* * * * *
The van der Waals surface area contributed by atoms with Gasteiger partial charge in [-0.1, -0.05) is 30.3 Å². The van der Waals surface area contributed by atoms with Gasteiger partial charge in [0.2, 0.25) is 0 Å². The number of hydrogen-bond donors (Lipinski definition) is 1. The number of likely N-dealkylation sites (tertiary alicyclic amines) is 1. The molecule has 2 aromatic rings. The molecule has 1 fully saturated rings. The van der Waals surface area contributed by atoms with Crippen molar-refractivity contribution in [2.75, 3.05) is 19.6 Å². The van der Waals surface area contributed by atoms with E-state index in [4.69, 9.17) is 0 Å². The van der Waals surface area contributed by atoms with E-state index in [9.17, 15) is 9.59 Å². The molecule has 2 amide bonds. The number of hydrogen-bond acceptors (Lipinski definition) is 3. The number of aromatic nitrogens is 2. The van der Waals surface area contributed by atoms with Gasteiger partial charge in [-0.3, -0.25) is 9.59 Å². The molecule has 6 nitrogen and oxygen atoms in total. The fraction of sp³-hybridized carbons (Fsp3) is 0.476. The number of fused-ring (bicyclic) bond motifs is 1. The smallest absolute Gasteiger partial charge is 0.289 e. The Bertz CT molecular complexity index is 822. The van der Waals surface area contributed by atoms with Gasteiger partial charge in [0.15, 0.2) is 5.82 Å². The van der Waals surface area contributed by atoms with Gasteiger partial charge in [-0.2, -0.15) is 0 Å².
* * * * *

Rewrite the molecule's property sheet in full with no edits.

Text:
The van der Waals surface area contributed by atoms with Gasteiger partial charge in [-0.1, -0.05) is 30.3 Å². The van der Waals surface area contributed by atoms with Gasteiger partial charge in [0.2, 0.25) is 0 Å². The number of hydrogen-bond donors (Lipinski definition) is 1. The number of likely N-dealkylation sites (tertiary alicyclic amines) is 1. The molecule has 2 aromatic rings. The molecule has 1 fully saturated rings. The van der Waals surface area contributed by atoms with Crippen molar-refractivity contribution in [2.75, 3.05) is 19.6 Å². The van der Waals surface area contributed by atoms with E-state index in [4.69, 9.17) is 0 Å². The van der Waals surface area contributed by atoms with E-state index in [9.17, 15) is 9.59 Å². The molecule has 2 amide bonds. The number of hydrogen-bond acceptors (Lipinski definition) is 3. The number of aromatic nitrogens is 2. The van der Waals surface area contributed by atoms with Gasteiger partial charge in [-0.3, -0.25) is 9.59 Å². The molecule has 6 nitrogen and oxygen atoms in total. The fraction of sp³-hybridized carbons (Fsp3) is 0.476. The number of fused-ring (bicyclic) bond motifs is 1. The smallest absolute Gasteiger partial charge is 0.289 e. The Bertz CT molecular complexity index is 822. The van der Waals surface area contributed by atoms with Gasteiger partial charge in [0.15, 0.2) is 5.82 Å². The van der Waals surface area contributed by atoms with Gasteiger partial charge in [-0.2, -0.15) is 0 Å².